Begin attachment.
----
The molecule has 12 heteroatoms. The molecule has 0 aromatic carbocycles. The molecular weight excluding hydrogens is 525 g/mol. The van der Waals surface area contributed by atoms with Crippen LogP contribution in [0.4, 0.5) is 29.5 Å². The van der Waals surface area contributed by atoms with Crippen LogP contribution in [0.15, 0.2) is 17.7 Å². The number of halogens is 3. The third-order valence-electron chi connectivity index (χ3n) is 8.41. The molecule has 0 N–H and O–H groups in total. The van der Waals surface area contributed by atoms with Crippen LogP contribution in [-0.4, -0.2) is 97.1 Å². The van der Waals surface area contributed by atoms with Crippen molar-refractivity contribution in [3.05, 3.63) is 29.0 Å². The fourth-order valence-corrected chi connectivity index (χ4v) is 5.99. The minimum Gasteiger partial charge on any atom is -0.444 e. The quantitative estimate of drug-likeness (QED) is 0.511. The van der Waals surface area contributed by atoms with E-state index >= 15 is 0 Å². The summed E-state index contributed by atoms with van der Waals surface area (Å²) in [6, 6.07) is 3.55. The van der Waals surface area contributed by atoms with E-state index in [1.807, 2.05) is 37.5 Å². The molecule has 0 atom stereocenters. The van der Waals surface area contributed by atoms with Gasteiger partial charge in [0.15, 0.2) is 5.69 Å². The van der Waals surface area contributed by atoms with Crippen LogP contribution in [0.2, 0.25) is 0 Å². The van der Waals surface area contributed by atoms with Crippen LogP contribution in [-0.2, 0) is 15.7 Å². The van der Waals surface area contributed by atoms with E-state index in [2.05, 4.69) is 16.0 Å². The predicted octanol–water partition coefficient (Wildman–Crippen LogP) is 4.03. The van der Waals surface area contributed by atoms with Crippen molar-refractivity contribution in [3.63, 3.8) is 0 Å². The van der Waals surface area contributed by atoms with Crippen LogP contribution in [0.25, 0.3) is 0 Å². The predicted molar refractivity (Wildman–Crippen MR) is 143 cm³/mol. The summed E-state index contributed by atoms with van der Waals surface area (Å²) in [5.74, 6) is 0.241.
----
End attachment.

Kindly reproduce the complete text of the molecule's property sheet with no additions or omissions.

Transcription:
The molecule has 12 heteroatoms. The molecule has 0 aromatic carbocycles. The molecular weight excluding hydrogens is 525 g/mol. The van der Waals surface area contributed by atoms with Crippen LogP contribution in [0.4, 0.5) is 29.5 Å². The van der Waals surface area contributed by atoms with Crippen LogP contribution in [0.15, 0.2) is 17.7 Å². The number of halogens is 3. The third-order valence-electron chi connectivity index (χ3n) is 8.41. The molecule has 0 N–H and O–H groups in total. The van der Waals surface area contributed by atoms with Crippen LogP contribution in [-0.4, -0.2) is 97.1 Å². The van der Waals surface area contributed by atoms with Crippen molar-refractivity contribution in [3.05, 3.63) is 29.0 Å². The fourth-order valence-corrected chi connectivity index (χ4v) is 5.99. The minimum Gasteiger partial charge on any atom is -0.444 e. The quantitative estimate of drug-likeness (QED) is 0.511. The van der Waals surface area contributed by atoms with E-state index >= 15 is 0 Å². The summed E-state index contributed by atoms with van der Waals surface area (Å²) in [6, 6.07) is 3.55. The van der Waals surface area contributed by atoms with E-state index in [1.807, 2.05) is 37.5 Å². The molecule has 0 atom stereocenters. The van der Waals surface area contributed by atoms with Gasteiger partial charge in [0.15, 0.2) is 5.69 Å². The van der Waals surface area contributed by atoms with Crippen LogP contribution in [0.2, 0.25) is 0 Å². The van der Waals surface area contributed by atoms with Crippen LogP contribution in [-0.2, 0) is 15.7 Å². The van der Waals surface area contributed by atoms with E-state index in [2.05, 4.69) is 16.0 Å². The predicted octanol–water partition coefficient (Wildman–Crippen LogP) is 4.03. The van der Waals surface area contributed by atoms with Crippen molar-refractivity contribution in [3.63, 3.8) is 0 Å². The van der Waals surface area contributed by atoms with Crippen LogP contribution in [0.25, 0.3) is 0 Å². The predicted molar refractivity (Wildman–Crippen MR) is 143 cm³/mol. The summed E-state index contributed by atoms with van der Waals surface area (Å²) in [5.74, 6) is 0.241.